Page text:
How will consumption shape investments after the payrolls report? (Part 12 of 12)
What is the Mortgage Bankers Association Purchase Applications Index?
The Mortgage Bankers Association’s, or MBA’s, weekly Purchase Applications Index for the week ended April 4 will be released on Wednesday, April 9.
The index is a weekly measurement of home loan applications that bases its results on a sample size of 75% of mortgage applications from around the country. A leading indicator of the housing market, it’s reported as an increase or decrease from the previous week’s reading. An increase in index value signifies an increase in the demand for housing, while a decrease in index value implies the opposite.
Highlights from last week’s report
Mortgage applications volume declined 1.2% for the week ended March 28. Mortgage purchase applications rose 1% week-on-week on a seasonally adjusted basis, but declined 17% on an annual unadjusted basis, for the week ended March 28. Refinancing applications fell 3% week-on-week, and the ratio of refinancing to total mortgage applications also declined, from 54% to 53%—the eighth straight weekly decline. The average contract interest rate for 30-year fixed-rate mortgages with conforming loan balances ($417,000 or lower) stayed put at 4.56%.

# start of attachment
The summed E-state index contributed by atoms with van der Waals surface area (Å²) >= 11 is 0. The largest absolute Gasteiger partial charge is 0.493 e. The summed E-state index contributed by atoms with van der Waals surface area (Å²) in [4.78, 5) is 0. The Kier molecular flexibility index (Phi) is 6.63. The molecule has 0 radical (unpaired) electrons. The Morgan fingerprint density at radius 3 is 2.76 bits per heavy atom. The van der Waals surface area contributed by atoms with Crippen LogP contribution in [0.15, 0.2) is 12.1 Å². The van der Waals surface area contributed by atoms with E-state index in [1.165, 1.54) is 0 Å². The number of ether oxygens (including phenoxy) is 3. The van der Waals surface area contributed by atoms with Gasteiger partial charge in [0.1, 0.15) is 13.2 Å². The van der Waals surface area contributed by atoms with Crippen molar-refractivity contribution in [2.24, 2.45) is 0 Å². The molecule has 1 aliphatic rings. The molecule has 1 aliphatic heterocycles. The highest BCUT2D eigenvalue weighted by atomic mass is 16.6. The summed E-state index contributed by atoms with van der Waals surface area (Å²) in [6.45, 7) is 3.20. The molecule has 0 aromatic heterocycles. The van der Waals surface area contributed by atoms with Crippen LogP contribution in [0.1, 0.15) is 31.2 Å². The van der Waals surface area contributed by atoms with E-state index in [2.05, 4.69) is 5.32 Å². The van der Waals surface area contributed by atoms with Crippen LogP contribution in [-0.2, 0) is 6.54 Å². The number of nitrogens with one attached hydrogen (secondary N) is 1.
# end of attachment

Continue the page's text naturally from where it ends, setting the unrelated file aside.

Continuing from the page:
What does the index reading mean for fixed income markets?
The MBA’s weekly report gives valuable clues as to trends in the housing market—especially for homebuilders like PulteGroup (PHM) and Lennar (LEN). The iShares U.S. Home Construction ETF (ITB), which tracks the performance of the Dow Jones U.S. Select Home Construction Index, includes positions in both PulteGroup (PHM) and Lennar (LEN).
An increase or decrease in this indicator would also impact ETFs like the iShares Barclays MBS Fixed-Rate Bond Fund (MBB) and the Vanguard Mortgage-Backed Securities Index Fund (VMBS). Both MBB and VMBS track the Barclays Capital U.S. MBS Index, which measures the performance of the investment-grade fixed-rate mortgage-backed pass-through securities of GNMA, FNMA and FHLMC.
To read more about the relationship between mortgage rates and Treasury securities, read the Market Realist series Do mortgage rates follow movements in Treasury yields?
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